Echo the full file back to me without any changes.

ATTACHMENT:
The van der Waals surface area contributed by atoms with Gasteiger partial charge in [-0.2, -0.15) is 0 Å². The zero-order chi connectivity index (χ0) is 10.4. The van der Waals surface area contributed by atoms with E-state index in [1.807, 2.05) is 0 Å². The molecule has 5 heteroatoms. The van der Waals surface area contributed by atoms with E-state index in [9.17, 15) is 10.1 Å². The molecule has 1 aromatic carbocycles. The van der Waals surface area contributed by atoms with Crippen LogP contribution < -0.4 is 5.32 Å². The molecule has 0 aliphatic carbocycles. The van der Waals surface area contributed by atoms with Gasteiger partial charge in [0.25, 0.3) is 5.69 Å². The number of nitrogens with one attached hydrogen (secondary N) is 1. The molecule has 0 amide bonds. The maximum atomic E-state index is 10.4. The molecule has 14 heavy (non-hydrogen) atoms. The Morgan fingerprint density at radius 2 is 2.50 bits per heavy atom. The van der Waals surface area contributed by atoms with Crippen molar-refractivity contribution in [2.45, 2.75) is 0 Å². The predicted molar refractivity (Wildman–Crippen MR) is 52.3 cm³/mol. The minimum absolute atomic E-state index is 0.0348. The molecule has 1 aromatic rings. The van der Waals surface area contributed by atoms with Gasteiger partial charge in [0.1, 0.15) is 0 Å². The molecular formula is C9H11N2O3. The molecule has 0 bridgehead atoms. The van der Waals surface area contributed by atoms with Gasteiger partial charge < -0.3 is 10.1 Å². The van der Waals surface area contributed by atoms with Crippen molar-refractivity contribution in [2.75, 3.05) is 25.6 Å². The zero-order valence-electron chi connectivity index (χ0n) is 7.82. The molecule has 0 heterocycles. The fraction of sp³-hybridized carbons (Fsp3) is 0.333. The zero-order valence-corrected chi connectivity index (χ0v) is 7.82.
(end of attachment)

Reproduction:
The van der Waals surface area contributed by atoms with Gasteiger partial charge in [-0.2, -0.15) is 0 Å². The zero-order chi connectivity index (χ0) is 10.4. The van der Waals surface area contributed by atoms with E-state index in [1.807, 2.05) is 0 Å². The molecule has 5 heteroatoms. The van der Waals surface area contributed by atoms with E-state index in [9.17, 15) is 10.1 Å². The molecule has 1 aromatic carbocycles. The van der Waals surface area contributed by atoms with Crippen LogP contribution < -0.4 is 5.32 Å². The molecule has 0 aliphatic carbocycles. The van der Waals surface area contributed by atoms with Gasteiger partial charge in [0.25, 0.3) is 5.69 Å². The number of nitrogens with one attached hydrogen (secondary N) is 1. The molecule has 0 amide bonds. The maximum atomic E-state index is 10.4. The molecule has 14 heavy (non-hydrogen) atoms. The Morgan fingerprint density at radius 2 is 2.50 bits per heavy atom. The van der Waals surface area contributed by atoms with Crippen molar-refractivity contribution in [2.45, 2.75) is 0 Å². The predicted molar refractivity (Wildman–Crippen MR) is 52.3 cm³/mol. The minimum absolute atomic E-state index is 0.0348. The molecule has 1 aromatic rings. The van der Waals surface area contributed by atoms with Gasteiger partial charge in [0.1, 0.15) is 0 Å². The molecular formula is C9H11N2O3. The molecule has 0 bridgehead atoms. The van der Waals surface area contributed by atoms with Gasteiger partial charge < -0.3 is 10.1 Å². The van der Waals surface area contributed by atoms with Crippen molar-refractivity contribution in [2.75, 3.05) is 25.6 Å². The zero-order valence-electron chi connectivity index (χ0n) is 7.82. The molecule has 0 heterocycles. The fraction of sp³-hybridized carbons (Fsp3) is 0.333. The zero-order valence-corrected chi connectivity index (χ0v) is 7.82.